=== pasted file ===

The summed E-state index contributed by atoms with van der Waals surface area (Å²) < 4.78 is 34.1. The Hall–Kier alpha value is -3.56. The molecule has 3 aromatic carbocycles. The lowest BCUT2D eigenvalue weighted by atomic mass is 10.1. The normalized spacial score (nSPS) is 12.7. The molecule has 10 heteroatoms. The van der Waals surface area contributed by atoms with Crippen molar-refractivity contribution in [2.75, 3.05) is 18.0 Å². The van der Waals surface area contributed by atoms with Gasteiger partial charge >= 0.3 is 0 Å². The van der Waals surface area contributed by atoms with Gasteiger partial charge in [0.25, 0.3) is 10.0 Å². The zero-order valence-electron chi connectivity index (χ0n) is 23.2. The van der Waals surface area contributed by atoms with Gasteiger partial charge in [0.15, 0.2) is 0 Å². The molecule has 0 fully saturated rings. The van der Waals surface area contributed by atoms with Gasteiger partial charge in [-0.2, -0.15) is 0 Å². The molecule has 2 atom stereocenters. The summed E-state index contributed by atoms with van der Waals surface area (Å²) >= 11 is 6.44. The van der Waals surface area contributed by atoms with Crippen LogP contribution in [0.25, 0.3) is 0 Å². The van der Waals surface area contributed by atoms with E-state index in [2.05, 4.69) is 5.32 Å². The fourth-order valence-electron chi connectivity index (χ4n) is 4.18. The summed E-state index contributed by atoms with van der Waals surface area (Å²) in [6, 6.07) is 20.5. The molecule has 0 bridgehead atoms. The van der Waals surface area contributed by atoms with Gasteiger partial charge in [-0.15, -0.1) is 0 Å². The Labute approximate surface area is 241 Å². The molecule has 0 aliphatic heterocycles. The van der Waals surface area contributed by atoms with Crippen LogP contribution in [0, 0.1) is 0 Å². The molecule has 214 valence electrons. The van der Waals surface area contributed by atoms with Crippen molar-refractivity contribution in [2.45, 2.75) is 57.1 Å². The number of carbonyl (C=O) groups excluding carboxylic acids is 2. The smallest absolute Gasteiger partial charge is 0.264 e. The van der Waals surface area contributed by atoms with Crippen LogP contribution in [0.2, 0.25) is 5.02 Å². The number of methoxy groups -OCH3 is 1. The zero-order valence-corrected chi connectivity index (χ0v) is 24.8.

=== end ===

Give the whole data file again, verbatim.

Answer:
The summed E-state index contributed by atoms with van der Waals surface area (Å²) < 4.78 is 34.1. The Hall–Kier alpha value is -3.56. The molecule has 3 aromatic carbocycles. The lowest BCUT2D eigenvalue weighted by atomic mass is 10.1. The normalized spacial score (nSPS) is 12.7. The molecule has 10 heteroatoms. The van der Waals surface area contributed by atoms with Crippen molar-refractivity contribution in [2.75, 3.05) is 18.0 Å². The van der Waals surface area contributed by atoms with Gasteiger partial charge >= 0.3 is 0 Å². The van der Waals surface area contributed by atoms with Gasteiger partial charge in [0.25, 0.3) is 10.0 Å². The zero-order valence-electron chi connectivity index (χ0n) is 23.2. The van der Waals surface area contributed by atoms with Gasteiger partial charge in [0.15, 0.2) is 0 Å². The molecule has 0 fully saturated rings. The van der Waals surface area contributed by atoms with Gasteiger partial charge in [-0.2, -0.15) is 0 Å². The molecule has 2 atom stereocenters. The summed E-state index contributed by atoms with van der Waals surface area (Å²) >= 11 is 6.44. The van der Waals surface area contributed by atoms with Crippen LogP contribution in [0.25, 0.3) is 0 Å². The van der Waals surface area contributed by atoms with E-state index in [2.05, 4.69) is 5.32 Å². The fourth-order valence-electron chi connectivity index (χ4n) is 4.18. The summed E-state index contributed by atoms with van der Waals surface area (Å²) in [6, 6.07) is 20.5. The molecule has 0 bridgehead atoms. The van der Waals surface area contributed by atoms with Gasteiger partial charge in [-0.15, -0.1) is 0 Å². The Labute approximate surface area is 241 Å². The molecule has 0 aliphatic heterocycles. The van der Waals surface area contributed by atoms with Crippen LogP contribution in [0, 0.1) is 0 Å². The molecule has 214 valence electrons. The van der Waals surface area contributed by atoms with Crippen molar-refractivity contribution in [2.45, 2.75) is 57.1 Å². The number of carbonyl (C=O) groups excluding carboxylic acids is 2. The smallest absolute Gasteiger partial charge is 0.264 e. The van der Waals surface area contributed by atoms with Crippen LogP contribution in [0.2, 0.25) is 5.02 Å². The number of methoxy groups -OCH3 is 1. The zero-order valence-corrected chi connectivity index (χ0v) is 24.8.